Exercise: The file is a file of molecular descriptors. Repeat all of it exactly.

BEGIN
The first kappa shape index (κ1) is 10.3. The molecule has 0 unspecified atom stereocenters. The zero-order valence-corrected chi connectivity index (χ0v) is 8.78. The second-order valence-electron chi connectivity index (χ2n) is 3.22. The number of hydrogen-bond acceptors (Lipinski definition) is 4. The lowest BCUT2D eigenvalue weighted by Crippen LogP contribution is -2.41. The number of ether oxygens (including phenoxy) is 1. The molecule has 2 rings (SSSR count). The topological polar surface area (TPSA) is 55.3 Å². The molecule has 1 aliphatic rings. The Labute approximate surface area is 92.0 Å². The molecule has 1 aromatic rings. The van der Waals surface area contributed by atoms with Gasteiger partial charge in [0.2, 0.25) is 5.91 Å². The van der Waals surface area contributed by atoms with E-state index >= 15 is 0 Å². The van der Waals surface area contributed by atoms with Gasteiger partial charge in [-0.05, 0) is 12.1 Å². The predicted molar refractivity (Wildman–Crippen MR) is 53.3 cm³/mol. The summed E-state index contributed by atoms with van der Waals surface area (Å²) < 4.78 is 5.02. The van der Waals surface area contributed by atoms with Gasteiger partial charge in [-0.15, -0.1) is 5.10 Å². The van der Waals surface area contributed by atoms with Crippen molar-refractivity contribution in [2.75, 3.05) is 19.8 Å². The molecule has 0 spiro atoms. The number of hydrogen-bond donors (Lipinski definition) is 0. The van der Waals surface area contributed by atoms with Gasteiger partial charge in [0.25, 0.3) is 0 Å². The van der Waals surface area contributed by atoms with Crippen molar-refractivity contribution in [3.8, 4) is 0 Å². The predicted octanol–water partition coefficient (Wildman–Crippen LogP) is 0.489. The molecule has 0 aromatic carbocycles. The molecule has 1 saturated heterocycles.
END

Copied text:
The first kappa shape index (κ1) is 10.3. The molecule has 0 unspecified atom stereocenters. The zero-order valence-corrected chi connectivity index (χ0v) is 8.78. The second-order valence-electron chi connectivity index (χ2n) is 3.22. The number of hydrogen-bond acceptors (Lipinski definition) is 4. The lowest BCUT2D eigenvalue weighted by Crippen LogP contribution is -2.41. The number of ether oxygens (including phenoxy) is 1. The molecule has 2 rings (SSSR count). The topological polar surface area (TPSA) is 55.3 Å². The molecule has 1 aliphatic rings. The Labute approximate surface area is 92.0 Å². The molecule has 1 aromatic rings. The van der Waals surface area contributed by atoms with Gasteiger partial charge in [0.2, 0.25) is 5.91 Å². The van der Waals surface area contributed by atoms with E-state index >= 15 is 0 Å². The van der Waals surface area contributed by atoms with Gasteiger partial charge in [-0.05, 0) is 12.1 Å². The predicted molar refractivity (Wildman–Crippen MR) is 53.3 cm³/mol. The summed E-state index contributed by atoms with van der Waals surface area (Å²) < 4.78 is 5.02. The van der Waals surface area contributed by atoms with Gasteiger partial charge in [-0.15, -0.1) is 5.10 Å². The van der Waals surface area contributed by atoms with Crippen molar-refractivity contribution in [2.75, 3.05) is 19.8 Å². The molecule has 0 spiro atoms. The number of hydrogen-bond donors (Lipinski definition) is 0. The van der Waals surface area contributed by atoms with Gasteiger partial charge in [0.25, 0.3) is 0 Å². The van der Waals surface area contributed by atoms with Crippen molar-refractivity contribution in [3.8, 4) is 0 Å². The predicted octanol–water partition coefficient (Wildman–Crippen LogP) is 0.489. The molecule has 0 aromatic carbocycles. The molecule has 1 saturated heterocycles.